Hammontree, Heritage finding inspiration in the name
By Leonard Butts | (email@example.com)
This past spring, the Heritage Mountaineers began using their own name as inspiration.
Under the guidance of new head coach Tim Hammontree, the process of taking ownership and generating pride in a strong work ethic is being viewed as a form of mountaineering — climbing ever upward through different levels of football.
And the base camp for the expedition under Hammontree, whose success at Maryville High in the 1990s has been well-documented, is anchored on hard work.
“Trying to develop a tradition starts with your daily work habits,” Hammontree told The Daily Times. “That’s what we’ve focused on so far at Heritage. All the young men we’re working with have committed to hard work.
“We don’t talk about winning games or winning anything, really. I think the basic foundation is discipline and doing things right, even the smallest things, and that went really well in the spring and is still going great.”
Although Heritage lost 16 seniors to graduation, academic class and playing experience are less important than dedication and leadership ability in the transition to a new way of doing things on the practice field, Hammontree said.
“We have a group that has stepped into a leadership position — and not just seniors. When the numbers are small, it’s about who is beside you,” he added.
The Mountaineers numbered about 40 at spring practice, and Hammontree doesn’t expect the varsity to grow beyond 55 by kickoff of 2012’s first game.
“We have talked about tough guy football,” he said. “A lot of guys are going to be playing both ways. There have been a lot of teams like that at Heritage.
“I told these guys it doesn’t matter if we’re down to 30 (players). We just call ourselves the Dirty 30 and get on the bus and go.”
Yet Heritage’s freshman squad, which the varsity coaches will also mentor, has 45 players, and that bodes well for future seasons.
Two of Hammontree’s assistant coaches have helped a great deal with his own transition in taking over the Heritage program, he said. Adam Hendricks, co-offensive coordinator, and Jed West, a defensive assistant, both played for the Mountaineers.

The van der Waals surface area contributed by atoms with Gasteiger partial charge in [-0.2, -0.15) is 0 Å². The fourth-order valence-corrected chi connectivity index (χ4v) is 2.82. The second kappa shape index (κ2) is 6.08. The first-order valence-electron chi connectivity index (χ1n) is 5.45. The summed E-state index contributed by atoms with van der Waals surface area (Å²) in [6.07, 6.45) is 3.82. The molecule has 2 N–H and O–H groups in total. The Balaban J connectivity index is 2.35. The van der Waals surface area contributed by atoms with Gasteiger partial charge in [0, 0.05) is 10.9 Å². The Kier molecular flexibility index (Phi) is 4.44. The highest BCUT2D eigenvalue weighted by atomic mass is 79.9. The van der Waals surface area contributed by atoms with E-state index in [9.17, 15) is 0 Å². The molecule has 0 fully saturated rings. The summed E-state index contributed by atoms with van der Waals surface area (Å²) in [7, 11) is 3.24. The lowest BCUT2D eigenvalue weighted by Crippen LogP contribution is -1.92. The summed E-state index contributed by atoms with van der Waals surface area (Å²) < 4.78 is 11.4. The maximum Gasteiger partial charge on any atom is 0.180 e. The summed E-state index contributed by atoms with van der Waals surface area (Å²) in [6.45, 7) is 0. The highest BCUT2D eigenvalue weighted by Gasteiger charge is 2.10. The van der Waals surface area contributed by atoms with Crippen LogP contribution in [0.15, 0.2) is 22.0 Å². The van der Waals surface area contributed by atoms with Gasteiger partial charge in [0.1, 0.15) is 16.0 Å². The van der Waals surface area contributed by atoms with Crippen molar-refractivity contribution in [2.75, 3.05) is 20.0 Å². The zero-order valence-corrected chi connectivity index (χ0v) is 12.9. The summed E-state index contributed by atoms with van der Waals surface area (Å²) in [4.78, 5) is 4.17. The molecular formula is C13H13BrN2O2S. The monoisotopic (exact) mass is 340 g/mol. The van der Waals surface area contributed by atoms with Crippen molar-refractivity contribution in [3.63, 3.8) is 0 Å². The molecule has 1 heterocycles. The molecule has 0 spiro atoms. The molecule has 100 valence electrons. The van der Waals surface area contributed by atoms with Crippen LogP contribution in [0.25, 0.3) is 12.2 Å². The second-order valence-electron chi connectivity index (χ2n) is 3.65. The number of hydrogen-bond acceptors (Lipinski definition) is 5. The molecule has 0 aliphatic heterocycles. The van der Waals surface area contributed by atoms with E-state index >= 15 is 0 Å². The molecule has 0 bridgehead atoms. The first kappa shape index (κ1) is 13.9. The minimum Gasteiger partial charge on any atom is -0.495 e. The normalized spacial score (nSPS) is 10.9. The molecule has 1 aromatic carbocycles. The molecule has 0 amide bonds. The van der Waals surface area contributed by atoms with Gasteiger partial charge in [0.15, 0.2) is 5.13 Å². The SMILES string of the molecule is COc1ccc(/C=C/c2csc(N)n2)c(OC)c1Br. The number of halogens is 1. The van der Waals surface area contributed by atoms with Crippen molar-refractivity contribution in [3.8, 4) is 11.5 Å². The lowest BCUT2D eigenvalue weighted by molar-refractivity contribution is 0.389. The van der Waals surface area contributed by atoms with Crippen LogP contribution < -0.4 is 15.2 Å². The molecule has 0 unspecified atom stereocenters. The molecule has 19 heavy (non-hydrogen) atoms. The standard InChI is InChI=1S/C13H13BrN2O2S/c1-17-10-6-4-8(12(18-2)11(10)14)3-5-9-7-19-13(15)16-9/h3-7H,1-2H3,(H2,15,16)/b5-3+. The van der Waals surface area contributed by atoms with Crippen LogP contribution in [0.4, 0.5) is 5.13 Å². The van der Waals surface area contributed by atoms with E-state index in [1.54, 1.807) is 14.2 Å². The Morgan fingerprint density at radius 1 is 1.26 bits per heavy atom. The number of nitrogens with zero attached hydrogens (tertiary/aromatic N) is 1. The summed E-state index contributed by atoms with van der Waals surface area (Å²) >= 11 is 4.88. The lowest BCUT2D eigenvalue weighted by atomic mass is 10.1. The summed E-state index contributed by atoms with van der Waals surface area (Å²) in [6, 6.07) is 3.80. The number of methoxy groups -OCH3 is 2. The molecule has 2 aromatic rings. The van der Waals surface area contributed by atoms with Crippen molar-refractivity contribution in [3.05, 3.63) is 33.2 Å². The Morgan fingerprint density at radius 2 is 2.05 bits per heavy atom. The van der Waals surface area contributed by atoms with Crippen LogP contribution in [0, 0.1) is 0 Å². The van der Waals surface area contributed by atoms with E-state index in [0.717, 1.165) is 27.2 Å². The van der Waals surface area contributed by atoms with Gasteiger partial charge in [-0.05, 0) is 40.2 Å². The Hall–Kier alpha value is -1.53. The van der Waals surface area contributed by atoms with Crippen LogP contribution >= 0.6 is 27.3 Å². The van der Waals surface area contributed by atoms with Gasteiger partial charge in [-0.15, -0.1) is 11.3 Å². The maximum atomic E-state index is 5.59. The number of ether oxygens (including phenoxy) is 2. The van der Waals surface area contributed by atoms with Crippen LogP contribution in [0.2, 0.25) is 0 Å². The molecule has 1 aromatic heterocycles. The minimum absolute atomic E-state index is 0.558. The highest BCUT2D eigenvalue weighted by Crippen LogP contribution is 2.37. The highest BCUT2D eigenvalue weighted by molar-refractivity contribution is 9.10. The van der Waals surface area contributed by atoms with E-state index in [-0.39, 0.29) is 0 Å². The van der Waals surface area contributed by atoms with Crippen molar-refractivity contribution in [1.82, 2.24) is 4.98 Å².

“They gave me a good idea of what players are thinking and feeling at Heritage, and our players really respect them,” Hammontree said.
Also joining Hammontree’s staff are Robert Reeves, formerly at Karns, who will be co-offensive coordinator with Hendricks. Former Maryville High standout and University of Tennessee player Chuck Prugh will be a volunteer coach working with the offensive line, and Scott Hammontree, Tim’s brother, brings 15 years of experience at Greenback to working as a volunteer defensive assistant. The head coach will also serve as defensive coordinator.
“These guys are great teachers foremost and that’s what you need,” Hammontree said.
Finding a scheme
Heritage did not hold any scrimmages with other teams this spring, but by the end of the allotted practice days, the Mountaineer staff had settled on offensive and defensive schemes.
“When your numbers are small, it’s easier to get an idea more quickly of what you can run,” Hammontree said. “So after about six days, we could say we aren’t going to be this kind of team, so we’ll be that kind of team.”
The Mountaineers have been holding summer workouts in the evenings, which helps solve transportation and summer job issues.
“It’s also the time we’ll be playing on Friday nights,” Hammontree said.
When that time comes around, Hammontree wants the Mountaineers to feel confident with what they have accomplished in practice and workouts.
“Ownership is really the key. This is their football team,” he said. “I want them to go out and play on Friday nights. I don’t want them to worry or panic. I want them to have fun.”